Is the housing market too hot for millennials?

- The housing market is hot this summer with more buyers than available homes. A seller's market means prices are rising. With home prices near highs and interest rates rising, very few bargains are out there.

"The housing market across the country is really healthy right now, so we're seeing prices at near all-time highs, nationally the average home value is about $200,000," said Grant Long, a senior economist at StreetEasy.

In the New York City metro area, the average home costs twice that much, around $400,000, Long said. That is making it tough for millennials to jump into home ownership."

"Some of the research that we've done shows that the No. 1 thing -- 70 percent of millennials -- cite as their biggest obstacle is saving for a down payment," Long said.

In New York City, those down payments can easily push six figures.

"Overall in New York City, we generally see people put down 20 to 30 percent," Long said. "A lot of times it can go above that 20 percent threshold. It depends on your co-op board, can depend on your condo, can depend on your bank and your personal credit situation."

That is tough to come up with while you're still dealing with college bills.

"Paying down a lot of student debt is a big challenge for millennials as well," Long said.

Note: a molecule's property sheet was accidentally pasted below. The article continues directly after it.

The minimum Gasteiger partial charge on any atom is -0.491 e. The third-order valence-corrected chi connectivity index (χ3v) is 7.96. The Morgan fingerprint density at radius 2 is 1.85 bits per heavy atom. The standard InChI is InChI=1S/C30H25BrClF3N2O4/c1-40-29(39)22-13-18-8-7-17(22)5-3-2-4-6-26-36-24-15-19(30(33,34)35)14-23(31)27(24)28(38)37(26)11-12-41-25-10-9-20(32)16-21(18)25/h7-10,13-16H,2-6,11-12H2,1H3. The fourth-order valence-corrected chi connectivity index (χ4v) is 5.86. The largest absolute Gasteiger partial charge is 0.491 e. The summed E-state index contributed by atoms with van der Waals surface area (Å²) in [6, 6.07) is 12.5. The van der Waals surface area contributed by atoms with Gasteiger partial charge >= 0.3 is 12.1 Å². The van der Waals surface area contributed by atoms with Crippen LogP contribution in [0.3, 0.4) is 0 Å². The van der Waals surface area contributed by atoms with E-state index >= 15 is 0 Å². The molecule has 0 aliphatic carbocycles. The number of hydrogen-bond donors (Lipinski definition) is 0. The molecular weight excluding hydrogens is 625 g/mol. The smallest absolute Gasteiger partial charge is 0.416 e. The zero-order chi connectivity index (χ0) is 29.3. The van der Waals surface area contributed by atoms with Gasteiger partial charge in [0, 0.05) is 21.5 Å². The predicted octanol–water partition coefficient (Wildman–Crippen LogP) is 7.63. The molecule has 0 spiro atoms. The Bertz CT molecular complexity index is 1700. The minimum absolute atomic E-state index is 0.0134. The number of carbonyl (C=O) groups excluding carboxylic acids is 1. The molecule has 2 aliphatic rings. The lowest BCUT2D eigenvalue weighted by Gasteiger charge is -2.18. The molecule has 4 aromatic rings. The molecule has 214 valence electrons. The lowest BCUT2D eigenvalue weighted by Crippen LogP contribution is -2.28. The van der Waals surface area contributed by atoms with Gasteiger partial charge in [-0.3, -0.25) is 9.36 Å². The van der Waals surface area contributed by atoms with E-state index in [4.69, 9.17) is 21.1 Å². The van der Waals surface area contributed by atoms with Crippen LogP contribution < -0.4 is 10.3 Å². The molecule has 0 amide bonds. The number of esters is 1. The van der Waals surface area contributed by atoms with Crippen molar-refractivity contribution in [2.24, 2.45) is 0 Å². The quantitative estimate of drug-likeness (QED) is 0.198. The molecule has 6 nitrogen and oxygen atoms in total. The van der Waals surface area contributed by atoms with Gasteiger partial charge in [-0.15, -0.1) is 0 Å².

But that doesn't mean millennials are renters who will never buy. A lot of them are just taking their time.

"Research shows us that millennials... have waited longer to buy homes, but they've also waited longer to have kids, to start families, to get married, things like that," Long said. "So what we see now is the millennial generation is starting to catch up with other generations in terms of both buying homes and in terms of getting married and settling down. So as they do that we expect their home ownership rates to catch up with the older generations'."

The best way to figure out if you should rent or buy is to consider how long you plan on staying.

"When we look at renting versus buying at StreetEasy we have something called the tipping point. We find that on average the tipping point for New York City is five to five and a half years," Long said. "So for those looking to live in a place maybe less than five years in New York City, we think it might be a better idea to rent."

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